OEI #86-87: Publishing Practices, Publishing Poetics
Kolaj Magazine editor Ric Kasini Kadour’s essay “But Print Is Dead: The Story of Kolaj Magazine” is included in OEI #86-87: Publishing Practices, Publishing Poetics. Kadour explains the role publishing plays in his culture work. The essay is a critique of the current rhetoric that casts print publishing as a dying practice and proposes that what dying print publications are missing is a value around community service and building. The article includes collages from German collage artists Kornelia Hoffmann and Denis Kollasch.
“In 2011, when I began to tell people that I was starting a print magazine about collage, their reaction was almost universal: ‘But print is dead.’ They weren’t wrong, but they weren’t right,” writes Kadour. “Culture may be irrational and idiosyncratic, but thankfully so are other human beings. The very thing that was supposedly killing print also made it possible for like-minded individuals to find one another.”
OEI is a Stockholm, Sweden-based cultural magazine and literary project run by Jonas (J) Magnusson and Cecilia Grönberg. OEI exists “for extra-disciplinary spaces and de-disciplinizing moments–experimental forms of thinking, montages between poetry, art, philosophy, film, and documents; critical investigations, editorial enunciations, aesthetic technologies, non-affirmative writing, speculative archaeologies, new ecologies and counter-historiographies. OEI magazine was founded in 1999.
The publishers write:
Bringing together contributions from circa 130 publishing structures, publishing communities, magazines, small press endeavors, artists, poets, writers, editors, theoreticians, curators, scholars, and art bookstores, OEI # 86–87 reflects upon the challenges, pressures and possibilities of publishing and creating publics in different contexts and places in a time of far-reaching – economical, medial, political, social, technological – transformations.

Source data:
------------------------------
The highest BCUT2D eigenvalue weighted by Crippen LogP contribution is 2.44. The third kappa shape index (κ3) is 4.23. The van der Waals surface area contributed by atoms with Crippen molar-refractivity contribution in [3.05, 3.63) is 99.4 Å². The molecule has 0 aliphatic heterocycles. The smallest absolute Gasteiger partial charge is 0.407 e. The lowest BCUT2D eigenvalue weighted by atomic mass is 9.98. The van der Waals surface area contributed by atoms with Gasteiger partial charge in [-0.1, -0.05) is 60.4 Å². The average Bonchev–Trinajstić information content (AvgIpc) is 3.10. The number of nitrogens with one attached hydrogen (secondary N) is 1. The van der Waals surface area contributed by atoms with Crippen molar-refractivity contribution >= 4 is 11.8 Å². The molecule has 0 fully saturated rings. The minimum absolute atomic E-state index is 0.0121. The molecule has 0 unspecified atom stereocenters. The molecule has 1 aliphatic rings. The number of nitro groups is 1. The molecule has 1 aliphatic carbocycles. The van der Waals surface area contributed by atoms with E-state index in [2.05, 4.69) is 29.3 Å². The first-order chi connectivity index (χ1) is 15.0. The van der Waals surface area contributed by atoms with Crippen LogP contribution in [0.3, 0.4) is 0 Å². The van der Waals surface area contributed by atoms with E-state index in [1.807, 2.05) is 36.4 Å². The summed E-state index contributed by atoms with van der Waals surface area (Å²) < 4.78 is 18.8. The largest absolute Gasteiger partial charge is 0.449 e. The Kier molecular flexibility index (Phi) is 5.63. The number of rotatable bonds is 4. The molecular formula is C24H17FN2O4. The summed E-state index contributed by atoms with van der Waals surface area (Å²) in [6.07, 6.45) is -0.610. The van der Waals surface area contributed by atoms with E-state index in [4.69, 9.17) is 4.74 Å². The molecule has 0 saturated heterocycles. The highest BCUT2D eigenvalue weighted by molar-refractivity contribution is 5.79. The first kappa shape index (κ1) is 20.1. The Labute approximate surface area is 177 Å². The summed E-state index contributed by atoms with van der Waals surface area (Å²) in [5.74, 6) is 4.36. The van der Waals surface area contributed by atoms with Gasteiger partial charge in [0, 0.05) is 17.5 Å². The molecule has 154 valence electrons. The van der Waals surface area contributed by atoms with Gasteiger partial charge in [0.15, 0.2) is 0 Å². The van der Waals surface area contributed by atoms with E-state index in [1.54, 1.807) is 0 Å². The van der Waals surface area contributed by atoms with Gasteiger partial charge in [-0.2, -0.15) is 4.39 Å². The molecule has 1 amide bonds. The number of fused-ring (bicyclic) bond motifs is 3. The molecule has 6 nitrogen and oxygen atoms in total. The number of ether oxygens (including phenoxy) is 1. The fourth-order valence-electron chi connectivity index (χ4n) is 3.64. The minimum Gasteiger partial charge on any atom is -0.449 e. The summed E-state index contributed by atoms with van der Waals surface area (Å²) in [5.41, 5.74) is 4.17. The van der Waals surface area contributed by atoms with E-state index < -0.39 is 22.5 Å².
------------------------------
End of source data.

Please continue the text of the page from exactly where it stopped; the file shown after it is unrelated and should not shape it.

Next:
The potential and the versatility of publishing open it to a diversity of practices and approaches in the arts, but as an eminently social form of art, a collective or micro-collective work with shared responsibilities, it is also a never-ending process of “crafting a variegated approach to how you create, publish, distribute, and build a social ecosystem around your efforts”, of trying to “build up and strengthen the community around these printed forms” (Temporary Services).
It is the conviction of OEI #86–87 that print has the power to play an important part in the construction of social spaces, of a social world. As Benjamin Thorel puts it in one of the essays in the issue, “conceiving of the dynamics of publishing as making publics as well as making things public is not a pun – insofar as the artists/publishers encompass, beyond the book itself, its possible ‘lives’, imagining the different spaces, and the different people, amongst whom a publication will circulate.” This is what Michael Warner has called “a public [as] poetic worldmaking”, implying “that all discourse or performance addressed to a public must characterize the world in which it attempts to circulate, projecting for that world a concrete and livable shape, and attempting to realize that world through address.”
This is also, as stressed by Annette Gilbert and others, what can make publishing such an active force, a force co-constituting texts and publications and publics. Indeed, with Michalis Pichler, it is tempting to say that in publishing as practice – perhaps more than in any other art field – “artists have been able to assert the aesthetic value of their own socio-politically informed concerns and to engage, often under precarious conditions, in cultural activities fully aligned with their political values.”
OEI #86–87 also includes sections on and with contemporary poetry from Canada; Fluxus publishing; Krister Brandt/Astrid Gogglesworth; Kalas på BORD (Öyvind Fahlström); Lars Fredrikson; Claude Royet-Journoud’s poetry magazines; Carl Einstein; Gail Scott; Ållebergshändelser; OEI #79: edit/publish/distribute!; “det offentligas försvinnande”
Publication Launch: OEI #86-87: Publishing Practices, Publishing Poetics
at Index – The Swedish Contemporary Art Foundation
Kungsbro Strand 19, Stockholm
Thursday, 5 March 2020, 6:30-9:30PM
Please join OEI at Index for an evening on publishing practices & publishing poetics at the occasion of the release of the new 640-page issue of OEI, # 86–87. At Index a number of publishing projects, artists and writers – Art Distribution, Dark Mountain (Dougald Hine), Det Grymma Svärdet, Dockhaveri, OEI, Rab-Rab, STYX, and Carla Zaccagnini – will present their publishing practices and discuss their publishing poetics and publishing ecologies. Language: Swedish and English. WEBSITE
OEI at Melbourne Art Book Fair
at the National Gallery of Victoria International
180 St. Kilda Road, Melbourne, Victoria, Australia
13-15 March 2020, 10AM-5PM
The Melbourne Art Book Fair 2020 will bring together publishers, artists and designers to showcase some of the world’s best art and design publications for discussions, book launches and workshops. WEBSITE